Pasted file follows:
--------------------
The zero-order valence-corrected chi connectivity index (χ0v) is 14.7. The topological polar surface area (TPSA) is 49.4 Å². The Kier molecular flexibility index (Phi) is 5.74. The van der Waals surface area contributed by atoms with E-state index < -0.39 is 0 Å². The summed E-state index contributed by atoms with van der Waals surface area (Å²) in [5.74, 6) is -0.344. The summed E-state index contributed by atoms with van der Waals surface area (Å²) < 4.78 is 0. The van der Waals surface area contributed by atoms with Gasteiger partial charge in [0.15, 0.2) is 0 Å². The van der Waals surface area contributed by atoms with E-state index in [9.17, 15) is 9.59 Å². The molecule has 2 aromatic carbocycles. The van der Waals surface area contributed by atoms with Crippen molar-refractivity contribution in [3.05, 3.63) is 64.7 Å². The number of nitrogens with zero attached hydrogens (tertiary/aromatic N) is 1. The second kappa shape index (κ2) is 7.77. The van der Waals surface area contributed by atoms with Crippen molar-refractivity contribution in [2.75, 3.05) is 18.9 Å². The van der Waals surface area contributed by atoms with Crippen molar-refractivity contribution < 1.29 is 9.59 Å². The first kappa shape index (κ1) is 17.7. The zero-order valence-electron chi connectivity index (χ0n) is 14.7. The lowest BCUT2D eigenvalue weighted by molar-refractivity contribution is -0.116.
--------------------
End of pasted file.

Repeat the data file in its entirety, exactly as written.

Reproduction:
The zero-order valence-corrected chi connectivity index (χ0v) is 14.7. The topological polar surface area (TPSA) is 49.4 Å². The Kier molecular flexibility index (Phi) is 5.74. The van der Waals surface area contributed by atoms with E-state index < -0.39 is 0 Å². The summed E-state index contributed by atoms with van der Waals surface area (Å²) in [5.74, 6) is -0.344. The summed E-state index contributed by atoms with van der Waals surface area (Å²) < 4.78 is 0. The van der Waals surface area contributed by atoms with Gasteiger partial charge in [0.15, 0.2) is 0 Å². The van der Waals surface area contributed by atoms with E-state index in [9.17, 15) is 9.59 Å². The molecule has 2 aromatic carbocycles. The van der Waals surface area contributed by atoms with Crippen molar-refractivity contribution in [3.05, 3.63) is 64.7 Å². The number of nitrogens with zero attached hydrogens (tertiary/aromatic N) is 1. The second kappa shape index (κ2) is 7.77. The van der Waals surface area contributed by atoms with Crippen molar-refractivity contribution in [2.75, 3.05) is 18.9 Å². The van der Waals surface area contributed by atoms with Crippen molar-refractivity contribution < 1.29 is 9.59 Å². The first kappa shape index (κ1) is 17.7. The zero-order valence-electron chi connectivity index (χ0n) is 14.7. The lowest BCUT2D eigenvalue weighted by molar-refractivity contribution is -0.116.